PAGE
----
I soon discovered that tobacco was the currency the prison ran on. All those little extras that made life bearable - that extra pair of socks, the jacket that fitted, yesterday’s newspaper, a not-so-stained copy of Playboy - they all had their price. Every Friday the money you earned could be spent in the prison shop, and items such as tobacco, soap and toothpaste could be purchased. You could buy up to a half ounce of tobacco, and this was the first item you purchased - whether you smoked or not. You could then sell it or trade it for something else, gamble with it or, if you were hard enough, become a tobacco baron. I usually bought soap or toothpaste with what was left over, the prison soap being vile and the toothpaste only fit for scouring your piss pot.
In due course, I was allocated work in the mailbag shop; a long, narrow workshop where the seating arrangements resembled those in a school. One screw prowled the centre aisle, whilst another sat on a platform overseeing everything. We weren’t allowed to smoke during work, and the mobile screw’s main function appeared to be to shout ‘one off, Mr Beasley’ to his seated companion each time one of us requested permission to go to the bog. We weren’t supposed to smoke in there either, but they didn’t seem too bothered about it. I thought it hilarious that they had to address each other as ‘mister’.
My companion during working hours was Derek, and it was only natural that we should talk. Or to be more accurate, Derek did. Non-stop. About trucks. Big trucks. Enormous bloody trucks. Fucking boring trucks. He expected the rest of the world to have an orgasm when he talked about his Scannia. At first I thought Scannia was his wife. After a while I perfected a nodding technique, which allowed me to concentrate on more important matters. Like how much bird I had left to do: two months on remand…a third off for good behaviour…that still left another ten months. I couldn’t take ten months of Derek and his jabber. Then I read on the notice-board of a welding course in a nick up the country near Norwich, so I put my name down for it. A few weeks later I learnt that my application was successful.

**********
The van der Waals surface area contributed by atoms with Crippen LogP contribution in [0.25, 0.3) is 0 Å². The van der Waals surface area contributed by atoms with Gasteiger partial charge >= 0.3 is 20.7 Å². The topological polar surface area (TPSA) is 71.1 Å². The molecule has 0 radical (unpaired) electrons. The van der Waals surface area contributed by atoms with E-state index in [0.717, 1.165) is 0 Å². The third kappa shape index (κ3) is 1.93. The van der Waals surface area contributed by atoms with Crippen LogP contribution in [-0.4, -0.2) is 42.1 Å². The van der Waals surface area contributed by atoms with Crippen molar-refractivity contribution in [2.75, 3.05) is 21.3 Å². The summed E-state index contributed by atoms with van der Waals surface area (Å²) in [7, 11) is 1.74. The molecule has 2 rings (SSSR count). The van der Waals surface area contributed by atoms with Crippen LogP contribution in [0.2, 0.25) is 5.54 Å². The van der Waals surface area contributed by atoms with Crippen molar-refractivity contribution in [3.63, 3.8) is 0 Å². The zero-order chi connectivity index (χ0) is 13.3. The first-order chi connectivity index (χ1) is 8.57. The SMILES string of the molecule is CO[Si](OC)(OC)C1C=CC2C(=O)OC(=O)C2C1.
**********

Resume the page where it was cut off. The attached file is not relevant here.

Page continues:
HMP Mousehold was classed as semi-open. The main block didn’t look much different than Wandsworth; a big, rambling, decaying construction, but there was another section known as The Huts. These were Nissan huts, each holding twenty in a dormitory environment. Each was self-sufficient, the occupants being responsible for cleaning and maintaining it. We fetched our grub from the main hall, and apart from roll-call each morning and evening, were left mainly to our own devices.
Our hut was reserved for those on the welding course. Strangeways, Barlinni, Camp Hill, they were all represented. Most were English; there was a sprinkling of Taffys and Jocks, and myself the only Irishman. There were no Blacks, which surprised me considering the numbers I had seen in Brixton and Wandsworth.
I was known as Paddy despite my repeated attempts to furnish my real name. In the end I gave up. The best response to a taunt of ‘what’s a thick Mick like you doing on a welding course?’ was to shout back ‘the same as you, you scabby Limey c--t’.
Jet Lag was one of the characters on the course. A recidivist of more than twenty years standing, his presence was the result of a prank. He had applied for a gardening course, but not being able to read and write too well, had asked somebody else to fill in the form for him. ‘Jesus Paddy’, he said to me one day, ‘what do I want to learn welding for?’ The authorities didn’t care one way or the other; a welding course he had put down for, a welding course he would do.
Lefty, whose bunk was next to mine, was doing two years for hijacking a lorry-load of shoes. Unfortunately for him, the consignment consisted entirely of left shoes, something which caused much amusement amongst the rest of us.